Will they admit it’s not working?
Benefits system failing families
Gateshead’s Ian Mearns is among a number of MPs to have urged the government to delay the introduction of Universal Credit in the North East IT’S easy to see how Universal Credit seemed like a good idea.
But the new benefits system has left people unable to pay their rent and turning to foodbanks to feed their families.
The question now is whether the Government will admit things aren’t working out quite as planned, or simply press on regardless.
The idea of Universal Credit was to take all the means-tested benefits and tax credits currently available for working-age people and replace them with one simple benefit. That includes Housing Benefit, for example.
It was first introduced in 2013, but it’s being rolled out across the country slowly. It is not expected to be fully introduced until 2022.
But the change has revealed some problems.
For example, there’s a delay between people moving to the new benefit and getting the first payment. And when benefits make up a large part of your income, surviving without them for a few weeks can be a problem.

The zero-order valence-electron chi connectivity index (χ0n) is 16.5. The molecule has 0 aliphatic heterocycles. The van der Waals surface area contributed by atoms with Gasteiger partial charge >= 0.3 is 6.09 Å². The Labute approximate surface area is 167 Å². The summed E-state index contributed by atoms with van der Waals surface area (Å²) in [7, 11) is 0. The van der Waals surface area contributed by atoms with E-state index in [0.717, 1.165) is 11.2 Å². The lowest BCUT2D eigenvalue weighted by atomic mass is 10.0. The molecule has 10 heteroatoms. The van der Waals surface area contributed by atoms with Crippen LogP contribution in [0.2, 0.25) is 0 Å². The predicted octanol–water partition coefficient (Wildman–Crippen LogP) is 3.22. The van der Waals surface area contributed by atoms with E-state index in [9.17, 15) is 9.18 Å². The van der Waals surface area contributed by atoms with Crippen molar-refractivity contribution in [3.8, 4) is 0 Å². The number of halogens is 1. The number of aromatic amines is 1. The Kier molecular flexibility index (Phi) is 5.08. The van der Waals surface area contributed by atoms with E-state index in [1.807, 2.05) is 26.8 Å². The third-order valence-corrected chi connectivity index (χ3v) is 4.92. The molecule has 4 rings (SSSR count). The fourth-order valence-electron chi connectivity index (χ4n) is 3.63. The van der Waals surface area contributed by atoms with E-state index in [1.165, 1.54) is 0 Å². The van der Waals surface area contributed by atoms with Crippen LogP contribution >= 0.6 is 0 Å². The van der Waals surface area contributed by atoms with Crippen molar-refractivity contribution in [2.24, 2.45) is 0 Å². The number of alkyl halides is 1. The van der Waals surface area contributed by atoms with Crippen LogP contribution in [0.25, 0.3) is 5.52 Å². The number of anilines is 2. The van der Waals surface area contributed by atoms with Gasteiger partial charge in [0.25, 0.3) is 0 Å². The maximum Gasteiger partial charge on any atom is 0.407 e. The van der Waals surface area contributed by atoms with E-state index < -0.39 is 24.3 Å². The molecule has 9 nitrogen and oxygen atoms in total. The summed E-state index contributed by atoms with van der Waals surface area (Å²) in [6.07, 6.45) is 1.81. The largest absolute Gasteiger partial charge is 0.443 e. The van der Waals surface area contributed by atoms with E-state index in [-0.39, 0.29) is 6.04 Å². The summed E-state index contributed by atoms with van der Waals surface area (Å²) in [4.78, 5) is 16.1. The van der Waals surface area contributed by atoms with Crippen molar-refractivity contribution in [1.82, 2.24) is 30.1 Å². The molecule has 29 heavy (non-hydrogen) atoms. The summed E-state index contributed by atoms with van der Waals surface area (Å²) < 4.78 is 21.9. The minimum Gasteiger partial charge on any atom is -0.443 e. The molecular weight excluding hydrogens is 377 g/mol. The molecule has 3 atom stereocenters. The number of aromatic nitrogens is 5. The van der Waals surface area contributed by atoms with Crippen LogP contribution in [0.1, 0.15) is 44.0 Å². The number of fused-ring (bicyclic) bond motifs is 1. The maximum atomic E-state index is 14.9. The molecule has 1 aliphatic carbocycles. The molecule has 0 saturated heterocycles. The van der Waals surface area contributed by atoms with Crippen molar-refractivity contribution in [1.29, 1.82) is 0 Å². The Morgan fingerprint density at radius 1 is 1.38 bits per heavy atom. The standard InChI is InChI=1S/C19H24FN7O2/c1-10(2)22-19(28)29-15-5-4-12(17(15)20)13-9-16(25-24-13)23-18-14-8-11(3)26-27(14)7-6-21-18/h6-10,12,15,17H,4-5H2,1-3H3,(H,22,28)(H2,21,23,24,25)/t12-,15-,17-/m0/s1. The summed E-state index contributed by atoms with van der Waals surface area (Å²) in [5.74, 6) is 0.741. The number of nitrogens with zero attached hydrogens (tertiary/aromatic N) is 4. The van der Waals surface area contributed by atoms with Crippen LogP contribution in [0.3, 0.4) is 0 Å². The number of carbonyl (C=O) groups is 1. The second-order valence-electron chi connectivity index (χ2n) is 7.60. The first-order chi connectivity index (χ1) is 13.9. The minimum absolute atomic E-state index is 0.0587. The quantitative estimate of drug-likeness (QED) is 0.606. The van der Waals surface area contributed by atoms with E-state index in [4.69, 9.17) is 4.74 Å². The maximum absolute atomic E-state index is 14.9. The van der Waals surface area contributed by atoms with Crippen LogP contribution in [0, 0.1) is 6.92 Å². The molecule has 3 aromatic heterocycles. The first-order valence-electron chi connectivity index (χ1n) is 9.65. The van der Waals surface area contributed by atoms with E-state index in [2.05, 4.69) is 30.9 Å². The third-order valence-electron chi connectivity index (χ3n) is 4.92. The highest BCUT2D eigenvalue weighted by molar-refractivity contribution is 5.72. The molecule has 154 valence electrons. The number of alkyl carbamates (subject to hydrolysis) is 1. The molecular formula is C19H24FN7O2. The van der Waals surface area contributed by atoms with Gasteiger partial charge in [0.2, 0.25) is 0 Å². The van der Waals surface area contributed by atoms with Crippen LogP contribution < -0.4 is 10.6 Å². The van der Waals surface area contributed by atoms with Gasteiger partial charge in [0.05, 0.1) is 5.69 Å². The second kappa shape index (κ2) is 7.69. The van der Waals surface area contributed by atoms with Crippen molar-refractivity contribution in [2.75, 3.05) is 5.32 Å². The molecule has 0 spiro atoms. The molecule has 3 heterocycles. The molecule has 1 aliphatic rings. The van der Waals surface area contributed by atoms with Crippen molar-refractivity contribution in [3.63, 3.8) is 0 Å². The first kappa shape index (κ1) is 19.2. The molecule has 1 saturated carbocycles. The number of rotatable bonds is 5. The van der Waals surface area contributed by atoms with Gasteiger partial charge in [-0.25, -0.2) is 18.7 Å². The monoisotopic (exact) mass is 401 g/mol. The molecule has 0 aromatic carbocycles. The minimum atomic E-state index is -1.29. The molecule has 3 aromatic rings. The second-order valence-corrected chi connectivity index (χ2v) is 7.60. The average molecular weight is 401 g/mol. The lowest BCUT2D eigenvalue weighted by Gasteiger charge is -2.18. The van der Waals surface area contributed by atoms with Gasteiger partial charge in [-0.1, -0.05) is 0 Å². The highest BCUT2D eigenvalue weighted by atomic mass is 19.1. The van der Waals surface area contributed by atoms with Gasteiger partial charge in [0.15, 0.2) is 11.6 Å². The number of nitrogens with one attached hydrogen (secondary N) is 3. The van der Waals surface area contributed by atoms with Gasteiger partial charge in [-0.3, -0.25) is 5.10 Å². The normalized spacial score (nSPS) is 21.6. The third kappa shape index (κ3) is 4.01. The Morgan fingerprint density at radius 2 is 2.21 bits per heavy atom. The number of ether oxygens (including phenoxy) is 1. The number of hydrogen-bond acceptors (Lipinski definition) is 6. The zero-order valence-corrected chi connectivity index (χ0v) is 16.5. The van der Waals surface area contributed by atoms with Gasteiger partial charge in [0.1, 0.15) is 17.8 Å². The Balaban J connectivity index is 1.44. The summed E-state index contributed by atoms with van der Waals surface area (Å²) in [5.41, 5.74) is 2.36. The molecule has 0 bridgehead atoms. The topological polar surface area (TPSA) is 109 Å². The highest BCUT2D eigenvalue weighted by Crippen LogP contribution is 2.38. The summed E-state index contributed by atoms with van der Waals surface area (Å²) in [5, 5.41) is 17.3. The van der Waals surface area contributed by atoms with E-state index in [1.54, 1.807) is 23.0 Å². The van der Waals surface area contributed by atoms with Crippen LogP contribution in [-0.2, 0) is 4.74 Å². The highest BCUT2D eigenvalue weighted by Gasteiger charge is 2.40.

Newcastle Council told a House of Commons inquiry: “We think that Universal Credit can place some vulnerable residents at risk of destitution and homelessness.”
And the body which manages Newcastle’s council houses said Universal Credit claimants were more than £1m in arrears on their rent.
Liverpool City Council reported “an increasing number of citizens contacting the service for assistance through local welfare provision, to provide funds for food and other essentials”.
The council, already dealing with funding cuts, said it was “encountering significant financial losses” because it was having to provide temporary accommodation for people who had been made homeless.
The Trussell Trust, a charity which provides foodbanks, said demand had risen in areas where Universal Credit was introduced.
It said: “In 2016-17 foodbanks in areas of full Universal Credit rollout saw a 16.85% average increase in referrals for emergency food, more than double the national average of 6.64%.”
Yorkshire Housing Association said it was concerned about the number of claimants with arrears above £1,000, and the number was “quickly escalating”.
MPs have urged the Government to delay plans to introduce Universal Credit to parts of the North East in November and December, saying it’s not what people need at Christmas.
A letter to the Department for Work and Pensions was signed by North West Durham Labour MP Laura Pidcock; Helen Goodman, Labour MP for Bishop Auckland; Ian Mearns, Labour MP for Gateshead, and Kevan Jones, Labour MP for North Durham.
But will Ministers listen?